Natural Gas Facts
Why is a natural gas flame colored blue?
The combustion that creates a visible flame is an amazing chemical process. Natural gas consists almost entirely of methane. Combustion is a process that mixes methane with oxygen in the air. There is a very specific ratio of air-to-natural gas that is required for perfect combustion. Theoretically, it takes 1,200 cubic feet of air per cubic foot of natural gas to produce 100,000 British thermal units (Btu) of heat. (By the way, this process produces about a gallon of water as well.)
This natural gas combustion process is summarized as follows:
Methane + Oxygen → Carbon dioxide + Water + Carbon particles + Heat
Of course, no combustion process is perfect. If you don’t supply enough air, the combustion flame temperature will be lower than normal and appear yellow in color, more solid carbon particles from incomplete combustion will be produced, and you may even see soot produced in the form of black smoke. If you supply a nearly perfect amount of air, the flame temperature will be much hotter and the flame will appear blue.
What is a BTU?
A British thermal unit (Btu) is a measure of energy, but what does it actually measure?
Why does natural gas stink?
Natural gas is colorless and odorless. For safety and easy detection, a chemical called mercaptan is added during processing to give the gas a distinctive odor. Most people say the sulfurous smell reminds them of rotten eggs, cooked cabbage or garlic. Mercaptan is considered non-toxic in the extremely low concentrations found in natural gas delivered to buildings.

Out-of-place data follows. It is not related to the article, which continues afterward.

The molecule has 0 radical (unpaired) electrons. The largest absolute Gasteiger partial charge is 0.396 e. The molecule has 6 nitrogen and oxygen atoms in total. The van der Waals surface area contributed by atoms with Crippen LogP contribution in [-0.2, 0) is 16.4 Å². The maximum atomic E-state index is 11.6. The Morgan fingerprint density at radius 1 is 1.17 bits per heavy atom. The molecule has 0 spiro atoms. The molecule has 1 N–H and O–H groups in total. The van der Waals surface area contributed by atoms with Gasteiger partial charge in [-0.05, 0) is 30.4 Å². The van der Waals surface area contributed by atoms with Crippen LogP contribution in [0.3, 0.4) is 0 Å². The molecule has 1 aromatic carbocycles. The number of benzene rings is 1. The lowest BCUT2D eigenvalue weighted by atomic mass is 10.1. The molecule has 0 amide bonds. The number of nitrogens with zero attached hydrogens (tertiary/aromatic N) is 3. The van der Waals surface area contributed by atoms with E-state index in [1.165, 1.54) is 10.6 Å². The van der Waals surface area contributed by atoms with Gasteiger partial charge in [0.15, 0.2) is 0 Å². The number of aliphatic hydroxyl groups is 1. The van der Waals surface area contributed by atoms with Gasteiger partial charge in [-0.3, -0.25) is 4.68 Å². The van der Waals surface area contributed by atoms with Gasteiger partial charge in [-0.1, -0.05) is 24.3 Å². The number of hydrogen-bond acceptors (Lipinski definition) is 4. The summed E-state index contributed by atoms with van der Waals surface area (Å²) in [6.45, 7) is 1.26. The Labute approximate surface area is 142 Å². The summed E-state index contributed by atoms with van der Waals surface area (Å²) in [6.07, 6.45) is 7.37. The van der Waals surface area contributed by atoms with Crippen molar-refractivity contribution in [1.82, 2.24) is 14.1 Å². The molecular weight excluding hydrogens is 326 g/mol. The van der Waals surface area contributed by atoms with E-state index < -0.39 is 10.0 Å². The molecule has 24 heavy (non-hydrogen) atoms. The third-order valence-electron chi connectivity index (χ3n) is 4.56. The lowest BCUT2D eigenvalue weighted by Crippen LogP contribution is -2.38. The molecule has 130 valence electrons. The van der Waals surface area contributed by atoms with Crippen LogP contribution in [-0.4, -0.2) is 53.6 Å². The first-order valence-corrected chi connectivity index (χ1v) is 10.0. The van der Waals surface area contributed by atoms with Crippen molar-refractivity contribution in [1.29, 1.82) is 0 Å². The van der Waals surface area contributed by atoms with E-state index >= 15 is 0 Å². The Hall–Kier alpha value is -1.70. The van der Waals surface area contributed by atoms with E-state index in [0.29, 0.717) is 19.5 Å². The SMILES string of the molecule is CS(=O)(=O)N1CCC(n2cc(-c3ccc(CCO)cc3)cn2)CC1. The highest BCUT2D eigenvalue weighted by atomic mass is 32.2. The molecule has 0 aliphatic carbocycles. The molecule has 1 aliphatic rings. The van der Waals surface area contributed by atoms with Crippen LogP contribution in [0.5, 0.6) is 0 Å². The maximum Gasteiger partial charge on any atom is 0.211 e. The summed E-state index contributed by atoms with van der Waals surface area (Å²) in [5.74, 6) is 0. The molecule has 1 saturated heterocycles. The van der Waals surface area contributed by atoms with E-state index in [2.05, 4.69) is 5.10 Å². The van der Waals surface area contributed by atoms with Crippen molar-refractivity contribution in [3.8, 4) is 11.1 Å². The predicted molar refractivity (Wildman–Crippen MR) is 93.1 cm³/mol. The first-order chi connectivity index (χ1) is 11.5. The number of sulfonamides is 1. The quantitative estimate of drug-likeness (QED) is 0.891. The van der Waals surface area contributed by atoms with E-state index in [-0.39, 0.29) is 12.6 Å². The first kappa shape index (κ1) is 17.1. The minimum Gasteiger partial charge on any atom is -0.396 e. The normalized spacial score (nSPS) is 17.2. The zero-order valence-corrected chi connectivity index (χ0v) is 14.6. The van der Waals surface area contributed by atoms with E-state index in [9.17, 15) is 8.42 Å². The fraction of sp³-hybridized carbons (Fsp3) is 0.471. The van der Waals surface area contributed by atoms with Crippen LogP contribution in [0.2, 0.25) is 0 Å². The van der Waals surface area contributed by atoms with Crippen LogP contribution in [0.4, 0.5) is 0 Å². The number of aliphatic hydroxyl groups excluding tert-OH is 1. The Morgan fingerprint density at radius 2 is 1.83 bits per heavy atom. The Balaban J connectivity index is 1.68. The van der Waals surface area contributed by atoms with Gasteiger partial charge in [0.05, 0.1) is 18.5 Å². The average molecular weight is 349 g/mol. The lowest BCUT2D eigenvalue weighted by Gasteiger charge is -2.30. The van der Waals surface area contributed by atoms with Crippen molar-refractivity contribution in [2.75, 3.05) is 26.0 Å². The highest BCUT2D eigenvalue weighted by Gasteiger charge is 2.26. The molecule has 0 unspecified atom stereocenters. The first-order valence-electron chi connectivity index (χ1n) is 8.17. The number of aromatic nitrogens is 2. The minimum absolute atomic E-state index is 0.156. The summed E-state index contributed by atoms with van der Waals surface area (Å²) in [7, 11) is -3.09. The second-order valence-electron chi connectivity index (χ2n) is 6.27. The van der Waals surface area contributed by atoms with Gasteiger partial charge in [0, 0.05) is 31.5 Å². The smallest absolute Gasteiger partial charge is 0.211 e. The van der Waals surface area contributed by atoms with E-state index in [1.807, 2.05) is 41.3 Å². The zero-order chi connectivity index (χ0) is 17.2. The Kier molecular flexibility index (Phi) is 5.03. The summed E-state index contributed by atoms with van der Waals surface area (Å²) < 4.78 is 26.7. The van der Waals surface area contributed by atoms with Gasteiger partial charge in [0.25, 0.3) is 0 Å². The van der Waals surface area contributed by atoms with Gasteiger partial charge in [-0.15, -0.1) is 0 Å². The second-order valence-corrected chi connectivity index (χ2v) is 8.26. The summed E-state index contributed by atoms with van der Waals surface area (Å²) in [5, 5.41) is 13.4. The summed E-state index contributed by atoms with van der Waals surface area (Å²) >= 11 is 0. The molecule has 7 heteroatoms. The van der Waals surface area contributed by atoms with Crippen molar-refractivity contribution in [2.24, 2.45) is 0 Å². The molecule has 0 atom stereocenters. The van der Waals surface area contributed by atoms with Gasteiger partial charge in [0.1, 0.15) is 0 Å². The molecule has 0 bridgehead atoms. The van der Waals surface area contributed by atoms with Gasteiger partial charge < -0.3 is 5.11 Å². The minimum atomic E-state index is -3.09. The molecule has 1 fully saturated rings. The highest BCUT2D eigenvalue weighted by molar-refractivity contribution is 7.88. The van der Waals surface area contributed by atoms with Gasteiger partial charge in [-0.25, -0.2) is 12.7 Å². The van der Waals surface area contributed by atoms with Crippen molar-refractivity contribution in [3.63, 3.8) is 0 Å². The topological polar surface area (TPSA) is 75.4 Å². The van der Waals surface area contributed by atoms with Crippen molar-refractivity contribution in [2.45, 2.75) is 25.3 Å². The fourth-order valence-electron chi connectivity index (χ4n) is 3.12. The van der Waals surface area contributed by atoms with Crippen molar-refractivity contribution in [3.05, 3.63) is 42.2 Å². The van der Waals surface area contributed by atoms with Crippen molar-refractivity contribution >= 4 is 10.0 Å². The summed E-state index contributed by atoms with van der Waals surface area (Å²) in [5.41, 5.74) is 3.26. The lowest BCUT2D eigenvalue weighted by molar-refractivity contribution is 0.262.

Follow these steps to stay safe:
- Evacuate the area immediately.
- Call Pensacola Energy Emergency Services at 850-474-5300 from a safe location.
- Don’t smoke or light a match, candle or other flame.
- Don’t turn electrical appliances or lights on or off, operate motorized equipment or vehicles, or use a phone, flashlight or any device that could cause a spark.
- Leave doors and windows open.
What can prevent you from smelling mercaptan?
By design mercaptan has a very distinctive odor—it’s supposed to get your attention. In some rare cases, however, you may not catch the scent. Be aware if you experience any of these conditions:
- Odor fatigue, the temporary inability to distinguish an odor after prolonged exposure
- You have a cold, sinus condition or allergies
- You use tobacco, alcohol, drugs and certain medications
- The odor is masked or hidden by other odors present
- Pipe and soil conditions have caused “odor fade”
Other signs of a gas leak
If you don’t smell an odor, you may see or hear something wrong, including:
- A damaged connection to a natural gas appliance
- Dirt, water or debris being blown into the air
- A dry patch of grass in your yard (in an otherwise moist area)
- Exposed pipeline after an earthquake, fire, flood or other disaster
- Dead or dying houseplants
- Hissing, whistling or roaring near a natural gas line or appliance
In addition to the danger of explosion, natural gas leaks in buildings can rob the air of oxygen. Physical symptoms include dizziness, headaches, flu-like symptoms, chest pains, nausea, ringing in the ears and mood changes. If you notice these problems, evacuate, go to a safe area and call Pensacola Energy Emergency Services at 850-474-5300.
Pensacola Energy emergency service personnel are on duty 24 hours a day, seven days a week, including holidays.
If your gas service has been disconnected because of safety concerns, you should call 850-474-5300 to schedule Pensacola Energy to turn on your natural gas and relight your appliances once the problem has been corrected.